Whether you are looking for your first teaching position or who have been a teacher for a while, you will need to go through the interview process. Of course, you want to perform well and nail the interview, and this is what this article is all about.
The interview process is usually a nerve-wracking experience even for seasoned veterans. However, there are certain things you can do to prepare yourself and reduce the anxiety of this often sweaty palms experience.
For a start, you can prepare yourself by anticipating questions, considering thoughtful responses, and practising delivering compelling replies with a friend.
Remember, the interviewers are looking for indicators of your personality, decision-making skills, interests in teaching and competence.
You will show many of these qualities when you answer their questions. How you answer the questions will largely determine whether you will be invited back for another interview, and ultimately offered the position.
Related: 9 Interview Tips To Nail Your Teaching Interview With Confidence.
The interview process is a vital step in being awarded your dream job, so you need to make a good impression on the hiring team.
Yes, there is a strong chance you will be interviewing with a team, rather than one person, so prepare for both circumstances.
You could be asked a variety of questions in your interview, but one popular one that always seems to come up is “Why do you want to be a teacher?” And this is the question this article will focus on.
At first, you might think this is an easy question to answer. However, you could easily trip yourself up if you haven’t prepared yourself.
This is a popular question because the interview team need to discover a few important traits about you before giving you the position.
For example, they will want to work out whether you have what it takes to become a great teacher.
The best teachers can have a huge impact on the education of their students. But sadly, some graduates just don’t have the drive and commitment to really succeed in education.
Another reason for this question is the interview team would like to know how strong your communication skills are.
Communicating effectively with your students is a crucial part of being a teacher. And this question is great for assessing your skills in this area.
Your interviewers will also need to know if your values match those of the school you are applying to.
Every school is slightly different, and there is a high chance you’ll be applying to a school in a very different area to the one you grew up in.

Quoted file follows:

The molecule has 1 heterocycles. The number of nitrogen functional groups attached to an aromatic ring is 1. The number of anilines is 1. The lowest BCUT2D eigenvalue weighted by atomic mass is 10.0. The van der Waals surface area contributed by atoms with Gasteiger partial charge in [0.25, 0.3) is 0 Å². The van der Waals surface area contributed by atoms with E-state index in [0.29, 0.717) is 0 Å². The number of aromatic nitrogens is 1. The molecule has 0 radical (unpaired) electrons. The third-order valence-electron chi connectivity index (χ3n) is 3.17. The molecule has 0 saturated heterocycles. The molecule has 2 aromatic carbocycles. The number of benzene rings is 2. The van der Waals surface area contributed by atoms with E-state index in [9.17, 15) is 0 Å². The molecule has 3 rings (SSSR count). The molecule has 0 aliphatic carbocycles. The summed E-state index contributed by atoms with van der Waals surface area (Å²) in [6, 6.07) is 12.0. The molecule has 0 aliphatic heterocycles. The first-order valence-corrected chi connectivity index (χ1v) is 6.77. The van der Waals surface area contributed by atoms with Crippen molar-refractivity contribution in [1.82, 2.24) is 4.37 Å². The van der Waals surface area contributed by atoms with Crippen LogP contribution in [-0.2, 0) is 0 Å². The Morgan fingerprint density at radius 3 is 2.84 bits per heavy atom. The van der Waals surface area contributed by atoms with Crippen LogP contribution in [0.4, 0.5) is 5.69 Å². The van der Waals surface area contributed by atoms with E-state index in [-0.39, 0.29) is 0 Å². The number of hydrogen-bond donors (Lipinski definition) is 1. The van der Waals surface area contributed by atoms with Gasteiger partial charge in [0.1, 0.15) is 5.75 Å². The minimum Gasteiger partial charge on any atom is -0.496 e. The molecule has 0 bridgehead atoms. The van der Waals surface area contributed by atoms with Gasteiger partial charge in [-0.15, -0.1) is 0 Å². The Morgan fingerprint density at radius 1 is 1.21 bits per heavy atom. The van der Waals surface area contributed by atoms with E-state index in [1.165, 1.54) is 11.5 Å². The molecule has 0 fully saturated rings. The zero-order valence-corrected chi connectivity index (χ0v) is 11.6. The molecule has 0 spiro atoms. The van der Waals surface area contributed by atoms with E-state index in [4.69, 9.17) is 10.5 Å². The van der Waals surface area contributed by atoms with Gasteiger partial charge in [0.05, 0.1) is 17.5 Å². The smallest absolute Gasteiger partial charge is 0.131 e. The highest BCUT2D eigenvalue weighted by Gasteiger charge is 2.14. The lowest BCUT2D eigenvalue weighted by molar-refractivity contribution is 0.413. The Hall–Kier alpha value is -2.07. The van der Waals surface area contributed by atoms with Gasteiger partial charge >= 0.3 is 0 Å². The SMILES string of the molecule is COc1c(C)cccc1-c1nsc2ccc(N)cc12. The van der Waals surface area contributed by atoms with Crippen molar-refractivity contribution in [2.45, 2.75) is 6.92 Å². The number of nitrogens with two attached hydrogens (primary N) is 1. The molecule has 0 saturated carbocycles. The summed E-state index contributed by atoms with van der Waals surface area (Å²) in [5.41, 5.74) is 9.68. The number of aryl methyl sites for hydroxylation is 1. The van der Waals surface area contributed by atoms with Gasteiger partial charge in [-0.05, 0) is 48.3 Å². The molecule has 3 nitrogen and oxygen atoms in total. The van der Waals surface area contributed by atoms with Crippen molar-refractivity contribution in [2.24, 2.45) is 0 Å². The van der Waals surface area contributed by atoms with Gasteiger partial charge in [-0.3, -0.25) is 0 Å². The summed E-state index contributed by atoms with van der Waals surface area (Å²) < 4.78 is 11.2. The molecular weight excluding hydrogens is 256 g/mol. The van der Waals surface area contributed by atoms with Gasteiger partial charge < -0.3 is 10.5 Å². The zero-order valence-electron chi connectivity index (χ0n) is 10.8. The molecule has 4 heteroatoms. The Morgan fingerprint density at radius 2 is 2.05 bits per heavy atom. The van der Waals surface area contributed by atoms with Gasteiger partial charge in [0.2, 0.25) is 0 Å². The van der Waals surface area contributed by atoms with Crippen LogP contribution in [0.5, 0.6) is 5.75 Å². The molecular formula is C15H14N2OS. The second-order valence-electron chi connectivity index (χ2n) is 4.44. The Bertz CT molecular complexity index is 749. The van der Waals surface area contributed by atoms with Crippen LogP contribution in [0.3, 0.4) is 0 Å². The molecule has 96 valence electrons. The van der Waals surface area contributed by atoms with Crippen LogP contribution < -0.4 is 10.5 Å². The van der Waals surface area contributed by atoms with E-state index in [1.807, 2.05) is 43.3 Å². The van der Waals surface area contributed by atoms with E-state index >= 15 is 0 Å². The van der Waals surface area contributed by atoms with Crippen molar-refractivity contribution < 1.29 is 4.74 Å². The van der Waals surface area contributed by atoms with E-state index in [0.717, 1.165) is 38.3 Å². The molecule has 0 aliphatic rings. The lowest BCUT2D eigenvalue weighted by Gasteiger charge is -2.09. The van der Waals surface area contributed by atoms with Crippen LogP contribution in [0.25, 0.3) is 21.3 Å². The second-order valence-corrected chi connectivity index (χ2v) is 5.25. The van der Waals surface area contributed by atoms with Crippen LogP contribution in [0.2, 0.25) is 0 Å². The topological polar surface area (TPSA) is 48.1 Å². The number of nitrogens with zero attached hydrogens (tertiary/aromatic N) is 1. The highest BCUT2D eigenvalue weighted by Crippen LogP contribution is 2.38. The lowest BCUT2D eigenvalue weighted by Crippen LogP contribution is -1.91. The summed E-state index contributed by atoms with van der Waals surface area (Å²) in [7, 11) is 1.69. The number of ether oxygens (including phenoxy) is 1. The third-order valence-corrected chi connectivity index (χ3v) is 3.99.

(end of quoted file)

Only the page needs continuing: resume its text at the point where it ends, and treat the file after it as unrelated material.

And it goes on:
Therefore, this question can help the team understand if your values match theirs.
How should you answer this very common interview question?
Here are some tips on how to answer the popular question, “Why do you want to be a teacher?”
1. What impact are you aiming to have on your students?
There are a wide variety of reasons for wanting to become a teacher, but one of the most powerful reasons must be related to the students.
After all, they are the centre of everything we do in the classroom and why we turn up each and every day.
Therefore, answering this question relating to the impact you wish to have on your students will resonate strongly with your interviewers.
A word of advice though. Go deeper than the common, "I want to become a teacher so that I can make a real difference in my students’ lives”.
And the way you can do that is by backing up your opening statement with strong reasons why.
For example, you could explain how a teacher had a tremendous impact on your life, and how your goal as a teacher is to try your best to have the same impact with as many students as you can.
Also, add in some details of how that would feel knowing you made a difference.
You might not realise it at the time of teaching certain students. It could be five or ten years later when you bump into a particular student in the street, and they express their gratitude to you for how you were the extra special teacher in their life.
Those kinds of experiences are golden and why a lot of us really do become teachers.
2. Who was your favourite teacher and why?
Talking about a favourite teacher is a popular way to answer this question because it is often the real reason people want to become teachers.
If this is true for you, think about why this teacher inspired you so much.
Was it their compassion for students?
Was it the way they approached difficult subject matter?
Or perhaps it was how they helped you with a specific problem.